Kennette, L. N., & Frank, N. M. (2013) The value of peer-review opportunities for
students in writing-intensive classes. Psychology Teaching Review. 19(2), 106-111.
Kramarski, B., & Mevarech, Z. R. (2003). Enhancing mathematical reasoning in the classroom: The effects of cooperative learning and metacognitive training. American Educational Research Journal, 40(1), 281-310. doi: 10.3102/00028312040001281
Ontario Ministry of Advanced Education and Skills Development (2005), Essential Employability Skills. Retrieved from: http://www.tcu.gov.on.ca/pepg/audiences/colleges/progstan/essential.html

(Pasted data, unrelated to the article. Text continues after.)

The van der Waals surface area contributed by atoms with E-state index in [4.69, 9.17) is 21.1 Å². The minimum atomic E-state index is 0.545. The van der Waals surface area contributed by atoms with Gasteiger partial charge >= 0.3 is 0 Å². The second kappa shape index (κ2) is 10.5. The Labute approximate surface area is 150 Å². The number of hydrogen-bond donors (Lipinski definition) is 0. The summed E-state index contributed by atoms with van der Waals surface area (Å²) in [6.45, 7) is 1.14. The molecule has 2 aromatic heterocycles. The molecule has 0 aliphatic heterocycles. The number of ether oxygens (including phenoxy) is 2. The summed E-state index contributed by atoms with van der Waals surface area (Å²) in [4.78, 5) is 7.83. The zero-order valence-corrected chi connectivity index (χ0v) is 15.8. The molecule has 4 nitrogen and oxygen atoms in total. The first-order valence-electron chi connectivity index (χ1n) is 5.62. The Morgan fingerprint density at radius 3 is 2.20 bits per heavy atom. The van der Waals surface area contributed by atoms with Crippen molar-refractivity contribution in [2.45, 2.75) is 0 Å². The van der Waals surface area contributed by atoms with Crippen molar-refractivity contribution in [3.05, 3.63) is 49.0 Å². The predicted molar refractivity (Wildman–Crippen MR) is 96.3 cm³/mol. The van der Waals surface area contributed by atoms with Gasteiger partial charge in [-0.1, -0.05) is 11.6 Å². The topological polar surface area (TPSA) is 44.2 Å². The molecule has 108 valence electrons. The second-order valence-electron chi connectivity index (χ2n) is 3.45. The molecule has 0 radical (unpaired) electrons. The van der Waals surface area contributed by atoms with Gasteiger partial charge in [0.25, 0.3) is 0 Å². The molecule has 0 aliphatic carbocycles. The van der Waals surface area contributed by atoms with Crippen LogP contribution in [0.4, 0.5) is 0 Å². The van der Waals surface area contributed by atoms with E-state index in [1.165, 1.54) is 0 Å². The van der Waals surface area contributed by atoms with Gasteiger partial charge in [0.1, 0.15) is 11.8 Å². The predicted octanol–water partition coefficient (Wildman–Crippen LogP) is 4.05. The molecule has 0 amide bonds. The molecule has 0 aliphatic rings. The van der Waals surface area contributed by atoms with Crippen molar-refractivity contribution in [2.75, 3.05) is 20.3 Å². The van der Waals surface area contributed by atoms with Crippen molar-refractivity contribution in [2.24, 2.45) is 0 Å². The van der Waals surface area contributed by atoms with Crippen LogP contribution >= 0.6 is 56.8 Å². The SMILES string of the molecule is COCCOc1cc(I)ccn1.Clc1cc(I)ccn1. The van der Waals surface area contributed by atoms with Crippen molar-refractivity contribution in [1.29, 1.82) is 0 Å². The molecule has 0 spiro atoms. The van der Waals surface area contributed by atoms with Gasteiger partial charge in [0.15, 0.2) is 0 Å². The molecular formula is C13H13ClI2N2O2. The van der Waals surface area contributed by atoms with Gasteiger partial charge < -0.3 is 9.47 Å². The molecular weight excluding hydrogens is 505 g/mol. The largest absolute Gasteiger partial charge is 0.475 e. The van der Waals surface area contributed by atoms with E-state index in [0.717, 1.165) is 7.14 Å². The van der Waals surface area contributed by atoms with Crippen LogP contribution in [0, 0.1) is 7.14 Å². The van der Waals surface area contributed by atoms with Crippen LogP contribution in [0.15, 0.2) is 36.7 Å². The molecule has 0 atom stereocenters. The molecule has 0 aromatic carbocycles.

Rajaram. S. & Pereira-Pasarin, L. P. (2007). Collaboration can improve individual recognition memory: Evidence from immediate and delayed tests. Psychonomic Bulletin & Review, 14(1), 95-100.
U.S. Department of Education. (1992). Cooperative Learning. Office of Research. Retrieved from http://www.ed.gov/pubs/OR/ConsumerGuides/cooplear.html
Dr. Lynne N. Kennette is a professor of psychology and program coordinator for the General Arts and Science Program at Durham College, Oshawa, Ontario, Canada.
Wes Hanzuk is a professor of welding at Durham College, Whitby, Ontario, Canada.